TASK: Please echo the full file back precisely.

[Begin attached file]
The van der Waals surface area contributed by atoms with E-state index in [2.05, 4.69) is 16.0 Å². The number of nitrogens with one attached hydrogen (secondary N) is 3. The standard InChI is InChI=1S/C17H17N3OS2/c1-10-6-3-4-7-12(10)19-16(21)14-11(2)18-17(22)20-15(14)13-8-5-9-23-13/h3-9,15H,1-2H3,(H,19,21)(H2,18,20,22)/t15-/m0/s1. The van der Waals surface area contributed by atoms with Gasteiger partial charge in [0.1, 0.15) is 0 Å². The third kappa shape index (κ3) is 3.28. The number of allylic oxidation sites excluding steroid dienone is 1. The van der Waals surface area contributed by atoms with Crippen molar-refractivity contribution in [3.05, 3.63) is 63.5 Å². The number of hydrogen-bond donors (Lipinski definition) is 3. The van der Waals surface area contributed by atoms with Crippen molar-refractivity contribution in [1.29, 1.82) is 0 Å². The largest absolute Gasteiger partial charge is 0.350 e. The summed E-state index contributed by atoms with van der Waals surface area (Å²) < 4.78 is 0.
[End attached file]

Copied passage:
The van der Waals surface area contributed by atoms with E-state index in [2.05, 4.69) is 16.0 Å². The number of nitrogens with one attached hydrogen (secondary N) is 3. The standard InChI is InChI=1S/C17H17N3OS2/c1-10-6-3-4-7-12(10)19-16(21)14-11(2)18-17(22)20-15(14)13-8-5-9-23-13/h3-9,15H,1-2H3,(H,19,21)(H2,18,20,22)/t15-/m0/s1. The van der Waals surface area contributed by atoms with Gasteiger partial charge in [0.1, 0.15) is 0 Å². The third kappa shape index (κ3) is 3.28. The number of allylic oxidation sites excluding steroid dienone is 1. The van der Waals surface area contributed by atoms with Crippen molar-refractivity contribution in [3.05, 3.63) is 63.5 Å². The number of hydrogen-bond donors (Lipinski definition) is 3. The van der Waals surface area contributed by atoms with Crippen molar-refractivity contribution in [1.29, 1.82) is 0 Å². The largest absolute Gasteiger partial charge is 0.350 e. The summed E-state index contributed by atoms with van der Waals surface area (Å²) < 4.78 is 0.